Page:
In 2005, it was reported that accident rates per one billion vehicle miles stood at 635. In 2009, that figure had fallen to 517 per billion.
Motorway accidents have also shown signs of improvement, dropping by 36 in just four years.
The biggest fall was in urban accidents. Collisions in city areas dropped by a massive 171 and minor accidents fell by 178.
Fatal or serious accidents have fallen by over 2,000 in total over the past five years too, possibly showing an improvement in road behaviour or advancements in car safety technology.
Many have cited the financial crisis as a reason for the fall in traffic accidents as more people begin to use public transport and reduce the use of their car. Also, a rise in unemployment will have seen a drop in the number of motorists using vehicles.
However, despite a decrease in the number of accidents, the number of personal injury claims in the UK has risen.
In 2009, insurance companies were receiving 1,200 whiplash claims per day alone. Many believe that an increase in the number of car insurance firms offering personal injury protection may have encouraged the rise. Furthermore, the increase in the number of television advertisements for personal injury claims may have also delivered a heightened awareness among the general public.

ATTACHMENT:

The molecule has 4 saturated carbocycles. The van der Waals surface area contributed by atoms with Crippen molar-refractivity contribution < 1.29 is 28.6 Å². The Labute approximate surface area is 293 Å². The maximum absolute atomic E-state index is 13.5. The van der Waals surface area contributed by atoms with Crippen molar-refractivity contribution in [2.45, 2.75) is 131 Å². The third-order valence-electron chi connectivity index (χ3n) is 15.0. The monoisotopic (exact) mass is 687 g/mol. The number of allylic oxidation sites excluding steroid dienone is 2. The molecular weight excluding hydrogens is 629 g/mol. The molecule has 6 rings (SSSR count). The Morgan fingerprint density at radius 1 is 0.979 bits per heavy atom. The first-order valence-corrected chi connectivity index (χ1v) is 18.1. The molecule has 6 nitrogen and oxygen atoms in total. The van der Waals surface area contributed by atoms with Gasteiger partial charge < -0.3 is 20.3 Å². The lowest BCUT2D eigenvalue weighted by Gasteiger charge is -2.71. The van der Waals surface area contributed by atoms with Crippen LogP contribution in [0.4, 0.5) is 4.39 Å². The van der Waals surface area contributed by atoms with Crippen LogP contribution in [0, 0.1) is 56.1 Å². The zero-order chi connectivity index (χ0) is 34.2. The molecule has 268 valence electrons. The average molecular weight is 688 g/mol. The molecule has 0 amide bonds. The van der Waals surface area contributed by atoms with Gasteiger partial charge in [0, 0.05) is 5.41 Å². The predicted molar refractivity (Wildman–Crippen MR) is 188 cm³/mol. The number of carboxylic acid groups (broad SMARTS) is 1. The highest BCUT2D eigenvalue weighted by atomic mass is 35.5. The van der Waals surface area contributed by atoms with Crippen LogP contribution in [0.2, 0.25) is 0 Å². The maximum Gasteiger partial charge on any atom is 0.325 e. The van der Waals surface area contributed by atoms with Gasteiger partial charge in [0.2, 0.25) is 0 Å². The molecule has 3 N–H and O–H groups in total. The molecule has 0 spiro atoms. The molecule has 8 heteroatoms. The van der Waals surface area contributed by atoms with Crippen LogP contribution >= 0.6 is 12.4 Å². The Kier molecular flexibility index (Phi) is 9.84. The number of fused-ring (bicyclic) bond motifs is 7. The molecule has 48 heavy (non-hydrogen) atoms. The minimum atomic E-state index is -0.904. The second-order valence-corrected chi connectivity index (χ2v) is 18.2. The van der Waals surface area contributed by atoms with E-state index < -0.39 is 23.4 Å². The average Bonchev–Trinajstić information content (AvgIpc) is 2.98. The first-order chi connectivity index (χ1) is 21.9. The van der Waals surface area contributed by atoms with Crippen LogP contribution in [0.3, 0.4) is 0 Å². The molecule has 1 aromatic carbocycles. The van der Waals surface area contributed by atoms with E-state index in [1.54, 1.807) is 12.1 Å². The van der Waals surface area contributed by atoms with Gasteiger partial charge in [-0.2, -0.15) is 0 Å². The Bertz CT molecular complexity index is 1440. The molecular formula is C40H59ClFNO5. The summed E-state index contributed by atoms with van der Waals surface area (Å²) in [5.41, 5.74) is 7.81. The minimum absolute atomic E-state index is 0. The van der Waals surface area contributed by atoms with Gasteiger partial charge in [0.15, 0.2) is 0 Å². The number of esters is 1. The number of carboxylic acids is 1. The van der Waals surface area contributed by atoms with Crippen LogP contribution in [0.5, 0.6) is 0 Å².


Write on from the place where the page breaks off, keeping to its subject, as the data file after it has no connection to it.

The rise has come despite government attempts to reduce personal injury claims under the Compensation Act in 2006. The law brought in was designed to impose registration requirements on claims management companies and to establish the claims management regulator, controlled by the Ministry of Justice.
The worldwide financial crisis may also be to blame for the rise in car accident claims. As well as physical trauma, it is also possible to cite emotional and personal issues as a cause for compensation. During an era where money is scarce, many of the public have claimed for emotional stress they have suffered due to the financial difficulties that damage to their being or vehicle can cause.
A rise in claims has inevitably led to a rise in car insurance premiums. In 2010, British roadside recovery group, the AA, announced that the average premium rate had risen by seven per cent during the fourth quarter of 2009; marking the steepest rise in prices since records began in 1994.